Conflicts & War

Gov’t suspends ceasefire with rebels over indigenous murders in Colombia

Bogota, May 22 (EFE).- The Colombian government partially suspended a ceasefire with a FARC dissident group on Monday after the murder of four indigenous minors who had been forcibly recruited by the rebels and tried to escape.

The National Organization of Indigenous Peoples of the Colombian Amazon (Opiac) reported the killings on Saturday.

In a statement, the government said the “atrocious” killings called into question the Central General Staff’s “will to build a country in peace”, and that the ceasefire agreed with the armed rebels in the departments of Meta, Caquetá, Guaviare and Putumayo has been “suspended and all offensive operations are reactivated,” adding that the measures would take effect within 72 hours.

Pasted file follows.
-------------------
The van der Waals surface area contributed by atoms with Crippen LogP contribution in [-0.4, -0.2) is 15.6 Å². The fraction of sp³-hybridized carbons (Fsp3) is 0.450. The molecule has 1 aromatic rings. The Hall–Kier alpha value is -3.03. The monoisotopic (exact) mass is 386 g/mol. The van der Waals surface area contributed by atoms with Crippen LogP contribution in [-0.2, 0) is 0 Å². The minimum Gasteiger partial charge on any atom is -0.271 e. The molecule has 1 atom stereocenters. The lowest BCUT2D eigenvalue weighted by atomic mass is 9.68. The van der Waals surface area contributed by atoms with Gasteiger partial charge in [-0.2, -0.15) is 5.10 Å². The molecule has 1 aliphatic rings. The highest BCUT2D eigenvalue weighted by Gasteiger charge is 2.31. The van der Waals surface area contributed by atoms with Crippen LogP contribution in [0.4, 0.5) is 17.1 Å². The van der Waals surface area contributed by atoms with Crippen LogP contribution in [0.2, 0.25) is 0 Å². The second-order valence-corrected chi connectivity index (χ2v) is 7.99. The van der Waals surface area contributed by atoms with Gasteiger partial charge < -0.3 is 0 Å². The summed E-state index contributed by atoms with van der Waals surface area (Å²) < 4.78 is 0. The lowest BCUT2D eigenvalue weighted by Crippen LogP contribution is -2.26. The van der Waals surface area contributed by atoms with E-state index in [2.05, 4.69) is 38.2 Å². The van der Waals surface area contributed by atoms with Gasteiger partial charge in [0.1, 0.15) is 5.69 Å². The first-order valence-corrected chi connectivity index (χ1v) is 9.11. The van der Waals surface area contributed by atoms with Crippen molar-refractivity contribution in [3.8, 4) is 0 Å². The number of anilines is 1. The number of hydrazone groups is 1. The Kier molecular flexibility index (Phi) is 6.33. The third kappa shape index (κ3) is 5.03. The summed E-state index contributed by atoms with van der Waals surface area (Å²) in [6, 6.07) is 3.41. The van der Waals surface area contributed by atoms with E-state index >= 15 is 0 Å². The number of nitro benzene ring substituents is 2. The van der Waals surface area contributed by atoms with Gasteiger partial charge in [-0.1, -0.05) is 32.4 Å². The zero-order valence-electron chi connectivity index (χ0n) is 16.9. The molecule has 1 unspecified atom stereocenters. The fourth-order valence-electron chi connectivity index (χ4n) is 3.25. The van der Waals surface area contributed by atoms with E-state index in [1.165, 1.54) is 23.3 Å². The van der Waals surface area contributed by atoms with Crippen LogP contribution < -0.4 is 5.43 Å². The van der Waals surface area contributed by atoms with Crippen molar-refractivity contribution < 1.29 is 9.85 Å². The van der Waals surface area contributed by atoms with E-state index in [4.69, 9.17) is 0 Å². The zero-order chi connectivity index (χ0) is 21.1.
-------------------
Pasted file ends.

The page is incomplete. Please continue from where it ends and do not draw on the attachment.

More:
“There is no justification for this kind of crime”, the government led by the left-wing Gustavo Petro – himself a former rebel – said, which amounts to a “serious violation of International Humanitarian Law.”

“If the ceasefire is not effective in certain territories to protect the life and integrity of the entire population, it does not make sense to persist with it,” the official statement added.

The Central General Staff (EMC), a dissident group affiliated with the former FARC guerrillas, warned that the government’s decision to partially suspend the bilateral ceasefire would “unleash war and will multiply the dead, wounded and prisoners, contrary to a policy of total peace.”

The EMC, led by “Ivan Mordisco,” who never signed the 2016 peace agreement with the government, also blamed the suspension of the ceasefire on US interference.

“The alleged government of change, which has not been seen more than in speeches and promises, continues in the practice of adopting US decisions with speed, as was shown by the presence of the US Southern Command in the security council on May 21, 2023, which concluded to officially and unilaterally break the ceasefire,” the statement said.

Petro met Sunday in Bogota with the head of the US Southern Command, General Laura Richardson, who is on a visit to the country this week to meet with national government officials and with the commanders of the Armed Forces. EFE


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